These are the types of mandates that turn a practical, affordable policy into an unaffordable one. In Massachusetts, which implemented an individual mandate in 2007, the average family insurance policy now costs $13,788 a year — the most expensive in the nation.
But, true to form, liberals in Congress seem incapable of learning from others' mistakes.
Worse still, the Senate bill's $829 billion cost estimate doesn't attempt to account for the total cost to Americans — only for the cost to government. Factor in the cost to businesses and families of buying government-approved health insurance and the total cost soars to $2 trillion, says Michael Cannon, health policy director at Cato Institute.
If Congress can order us to use our own money to buy goods or services that we might not otherwise purchase, what's to stop it from ordering us to drive hybrid vehicles, install solar panels on our homes, or eat our vegetables?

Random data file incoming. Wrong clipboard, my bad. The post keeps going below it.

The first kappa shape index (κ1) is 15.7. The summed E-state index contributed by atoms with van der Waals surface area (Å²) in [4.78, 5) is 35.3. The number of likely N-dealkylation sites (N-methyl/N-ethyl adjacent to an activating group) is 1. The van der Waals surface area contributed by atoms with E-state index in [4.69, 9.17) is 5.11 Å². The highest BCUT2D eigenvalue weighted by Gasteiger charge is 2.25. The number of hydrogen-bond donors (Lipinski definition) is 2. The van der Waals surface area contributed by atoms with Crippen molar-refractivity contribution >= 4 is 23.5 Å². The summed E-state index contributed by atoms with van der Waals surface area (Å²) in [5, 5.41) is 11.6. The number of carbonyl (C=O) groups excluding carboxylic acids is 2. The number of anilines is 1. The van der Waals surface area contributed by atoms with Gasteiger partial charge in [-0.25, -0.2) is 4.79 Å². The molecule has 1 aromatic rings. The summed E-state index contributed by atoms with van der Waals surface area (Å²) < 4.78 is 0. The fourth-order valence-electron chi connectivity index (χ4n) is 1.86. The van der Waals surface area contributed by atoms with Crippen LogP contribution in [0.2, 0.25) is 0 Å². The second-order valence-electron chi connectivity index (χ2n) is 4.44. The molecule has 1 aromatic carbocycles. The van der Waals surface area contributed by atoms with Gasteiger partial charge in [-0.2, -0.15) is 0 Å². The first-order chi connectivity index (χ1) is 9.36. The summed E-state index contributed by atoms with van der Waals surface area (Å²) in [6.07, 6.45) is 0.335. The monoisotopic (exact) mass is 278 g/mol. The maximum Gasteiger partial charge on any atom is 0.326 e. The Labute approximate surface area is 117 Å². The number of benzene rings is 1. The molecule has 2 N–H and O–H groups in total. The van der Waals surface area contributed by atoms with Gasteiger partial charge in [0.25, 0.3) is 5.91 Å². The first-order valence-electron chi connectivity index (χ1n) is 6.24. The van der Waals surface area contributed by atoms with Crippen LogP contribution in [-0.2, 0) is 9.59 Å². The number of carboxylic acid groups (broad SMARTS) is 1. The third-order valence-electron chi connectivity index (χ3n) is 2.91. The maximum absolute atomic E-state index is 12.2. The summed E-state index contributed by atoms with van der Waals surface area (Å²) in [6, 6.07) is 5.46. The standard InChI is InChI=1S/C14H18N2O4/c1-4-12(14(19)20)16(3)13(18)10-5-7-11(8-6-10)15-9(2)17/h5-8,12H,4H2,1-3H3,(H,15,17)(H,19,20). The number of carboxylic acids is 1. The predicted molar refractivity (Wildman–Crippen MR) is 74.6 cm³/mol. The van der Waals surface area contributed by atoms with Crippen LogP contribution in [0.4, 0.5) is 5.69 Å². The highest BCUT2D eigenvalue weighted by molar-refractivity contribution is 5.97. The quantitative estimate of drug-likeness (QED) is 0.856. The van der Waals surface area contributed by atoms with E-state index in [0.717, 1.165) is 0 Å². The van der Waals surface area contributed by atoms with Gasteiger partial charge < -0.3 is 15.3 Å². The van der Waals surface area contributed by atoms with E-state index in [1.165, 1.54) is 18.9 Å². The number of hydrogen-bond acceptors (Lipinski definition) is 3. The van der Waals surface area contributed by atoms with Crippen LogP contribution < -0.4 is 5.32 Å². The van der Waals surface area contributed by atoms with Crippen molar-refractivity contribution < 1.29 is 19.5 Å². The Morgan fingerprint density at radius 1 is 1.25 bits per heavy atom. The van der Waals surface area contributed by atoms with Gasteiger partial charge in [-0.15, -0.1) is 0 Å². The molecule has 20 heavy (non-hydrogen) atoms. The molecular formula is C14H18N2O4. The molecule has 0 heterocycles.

So let's say someone who still holds to the old-fashioned notion that America is "a free country" decides to spend her own money as she darn well pleases and buys health insurance that doesn't meet government's criteria. Then what?
According to a memo from the Joint Committee on Taxation, such independence would result in a $1,900 income tax penalty from the IRS. Refusal to pay the penalty would subject the taxpayer to a misdemeanor criminal charge carrying a fine of $25,000 and up to one year in jail.
What is so wrong with American health care that justifies this type of authoritarian government? And what does it say about Democrats who would jail those who spend their own money however they choose?
Contrary to President Obama's oft-repeated disinformation, health care spending had nothing to do with the implosion of the financial markets. In fact, the biggest problems in health care and the most expensive problems in government emanate from government health care programs. Medicare, for example, is nearly bankrupt and carries a long-term deficit of $89 trillion.